Two important settlements in the opioid litigation have been brokered with Big Pharma recently. While billions of dollars in community relief are promised, money does not reduce the ongoing loss and sorrow caused by rising overdose deaths across this country.
The headline in The New York Times reads, “It’s Huge, It’s Historic, It’s Unheard-of’: Drug Overdose Deaths Spike.” Since 1999, the number of people who die from opioid overdose has grown. There was a slight decline in deaths between 2018 and 2019. In 2020, along with Covid-19, opioid deaths ripped through American communities at an all-time high.
The Centers of Disease Control and Prevention (CDC), reports 93,331 people died of overdose during 2020, setting milestones like “most drug overdose deaths in a year,” “most deaths from opioid overdose,” “most death from methamphetamines,” and “most deaths of the synthetic opioids fentanyls.” Between 600,000 people dead from Covid-19 and another 93,000 from opioid overdose, life expectancy in the US dropped by two years, the largest decrease since World War II. The opioid overdose deaths alone represent 3.5 million years of life lost.
While Covid swept the face of the planet unabated, the American opioid tragedy is a home-grown crisis manufactured by the pharmaceutical industry to make bank. From Purdue Pharma, owned by the Sackler family that earned $30 billion on OxyContin sales, to manufacturers and distributors like Johnson & Johnson, Cardinal Health, and McKesson, who pushed pills to pharmacies and communities, a wide range of companies failed to warn physicians and patients about the danger and likelihood of addiction.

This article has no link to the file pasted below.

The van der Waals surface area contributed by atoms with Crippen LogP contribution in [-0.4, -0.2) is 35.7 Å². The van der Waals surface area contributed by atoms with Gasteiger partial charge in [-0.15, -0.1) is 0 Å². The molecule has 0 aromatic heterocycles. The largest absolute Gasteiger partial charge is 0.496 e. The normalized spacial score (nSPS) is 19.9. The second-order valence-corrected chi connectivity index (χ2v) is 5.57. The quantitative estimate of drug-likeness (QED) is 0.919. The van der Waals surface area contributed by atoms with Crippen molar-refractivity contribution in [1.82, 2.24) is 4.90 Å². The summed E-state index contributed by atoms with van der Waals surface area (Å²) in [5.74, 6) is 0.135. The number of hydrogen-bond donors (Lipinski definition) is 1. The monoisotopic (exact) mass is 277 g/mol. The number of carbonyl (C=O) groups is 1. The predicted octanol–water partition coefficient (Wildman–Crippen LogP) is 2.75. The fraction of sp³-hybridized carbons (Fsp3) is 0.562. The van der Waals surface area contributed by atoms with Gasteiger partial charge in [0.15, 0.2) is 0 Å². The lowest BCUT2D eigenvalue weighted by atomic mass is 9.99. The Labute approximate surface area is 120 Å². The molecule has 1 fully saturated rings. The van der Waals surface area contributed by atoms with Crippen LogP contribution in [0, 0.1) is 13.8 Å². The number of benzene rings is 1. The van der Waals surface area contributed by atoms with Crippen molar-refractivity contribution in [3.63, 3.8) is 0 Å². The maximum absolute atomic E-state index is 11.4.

In an effort to stem the tide of litigation faced by these businesses that made staggering amounts of money from the death and suffering of others, an agreement was announced in July, 2021 between three distributors and Johnson & Johnson to pay $26 billion to state and local governments for their involvement in the opioid crises.
The deal was brokered by a bipartisan group of states attorneys general and is not encompassing of all the litigation still facing Johnson and Johnson, AmerisourceBergen, McKesson, and Cardinal Health. Other agreements to be negotiated include those with Native American tribes, and those against smaller drug companies, distributors, and retailers.
The agreement is contingent upon buy-in from state entities across the country for the deal to remain attractive to the companies that are a party to it. Without significant participation from states that would otherwise sue the distributors, the deal could easily fall apart. On its own, Johnson and Johnson recently settled on the courthouse steps with the State of New York for $230 million. As part of the settlement, J&J agreed to permanently leave the opioid market—as a manufacturer or distributor—in the United States.
Money cannot buy happiness nor can it return loved ones lost too soon. However, money can fund prevention and recovery programs, outreach education, and services to communities with citizens in real need. For those with families torn apart by addiction, money and services may help ease the pain of life going forward—without the help of a pill.
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